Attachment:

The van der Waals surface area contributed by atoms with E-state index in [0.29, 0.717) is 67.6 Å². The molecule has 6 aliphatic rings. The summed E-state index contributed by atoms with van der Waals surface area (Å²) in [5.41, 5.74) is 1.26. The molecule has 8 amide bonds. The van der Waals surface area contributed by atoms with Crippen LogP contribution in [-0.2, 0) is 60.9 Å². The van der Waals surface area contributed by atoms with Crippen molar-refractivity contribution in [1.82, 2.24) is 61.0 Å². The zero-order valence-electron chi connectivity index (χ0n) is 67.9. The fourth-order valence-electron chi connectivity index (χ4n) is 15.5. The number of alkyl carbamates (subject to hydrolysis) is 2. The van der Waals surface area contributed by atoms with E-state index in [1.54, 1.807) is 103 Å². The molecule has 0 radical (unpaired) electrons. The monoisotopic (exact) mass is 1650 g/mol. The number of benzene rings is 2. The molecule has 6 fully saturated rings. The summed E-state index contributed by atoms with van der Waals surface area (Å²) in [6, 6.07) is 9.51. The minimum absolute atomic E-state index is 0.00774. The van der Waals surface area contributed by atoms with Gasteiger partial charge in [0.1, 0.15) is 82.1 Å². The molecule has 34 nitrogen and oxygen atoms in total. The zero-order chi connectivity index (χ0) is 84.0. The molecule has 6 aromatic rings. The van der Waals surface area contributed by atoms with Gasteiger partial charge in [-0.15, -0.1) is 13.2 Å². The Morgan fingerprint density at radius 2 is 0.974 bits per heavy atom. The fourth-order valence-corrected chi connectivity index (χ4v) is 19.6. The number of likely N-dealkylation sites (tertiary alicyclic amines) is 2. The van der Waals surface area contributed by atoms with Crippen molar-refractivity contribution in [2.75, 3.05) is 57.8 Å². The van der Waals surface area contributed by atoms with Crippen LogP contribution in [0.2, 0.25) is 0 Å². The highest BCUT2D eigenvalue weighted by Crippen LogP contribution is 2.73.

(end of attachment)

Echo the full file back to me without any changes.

The van der Waals surface area contributed by atoms with E-state index in [0.29, 0.717) is 67.6 Å². The molecule has 6 aliphatic rings. The summed E-state index contributed by atoms with van der Waals surface area (Å²) in [5.41, 5.74) is 1.26. The molecule has 8 amide bonds. The van der Waals surface area contributed by atoms with Crippen LogP contribution in [-0.2, 0) is 60.9 Å². The van der Waals surface area contributed by atoms with Crippen molar-refractivity contribution in [1.82, 2.24) is 61.0 Å². The zero-order valence-electron chi connectivity index (χ0n) is 67.9. The fourth-order valence-electron chi connectivity index (χ4n) is 15.5. The number of alkyl carbamates (subject to hydrolysis) is 2. The van der Waals surface area contributed by atoms with E-state index in [1.54, 1.807) is 103 Å². The molecule has 0 radical (unpaired) electrons. The monoisotopic (exact) mass is 1650 g/mol. The number of benzene rings is 2. The molecule has 6 fully saturated rings. The summed E-state index contributed by atoms with van der Waals surface area (Å²) in [6, 6.07) is 9.51. The minimum absolute atomic E-state index is 0.00774. The van der Waals surface area contributed by atoms with Gasteiger partial charge in [0.1, 0.15) is 82.1 Å². The molecule has 34 nitrogen and oxygen atoms in total. The zero-order chi connectivity index (χ0) is 84.0. The molecule has 6 aromatic rings. The van der Waals surface area contributed by atoms with Gasteiger partial charge in [-0.15, -0.1) is 13.2 Å². The Morgan fingerprint density at radius 2 is 0.974 bits per heavy atom. The fourth-order valence-corrected chi connectivity index (χ4v) is 19.6. The number of likely N-dealkylation sites (tertiary alicyclic amines) is 2. The van der Waals surface area contributed by atoms with Crippen molar-refractivity contribution in [2.75, 3.05) is 57.8 Å². The van der Waals surface area contributed by atoms with Crippen LogP contribution in [0.2, 0.25) is 0 Å². The highest BCUT2D eigenvalue weighted by Crippen LogP contribution is 2.73.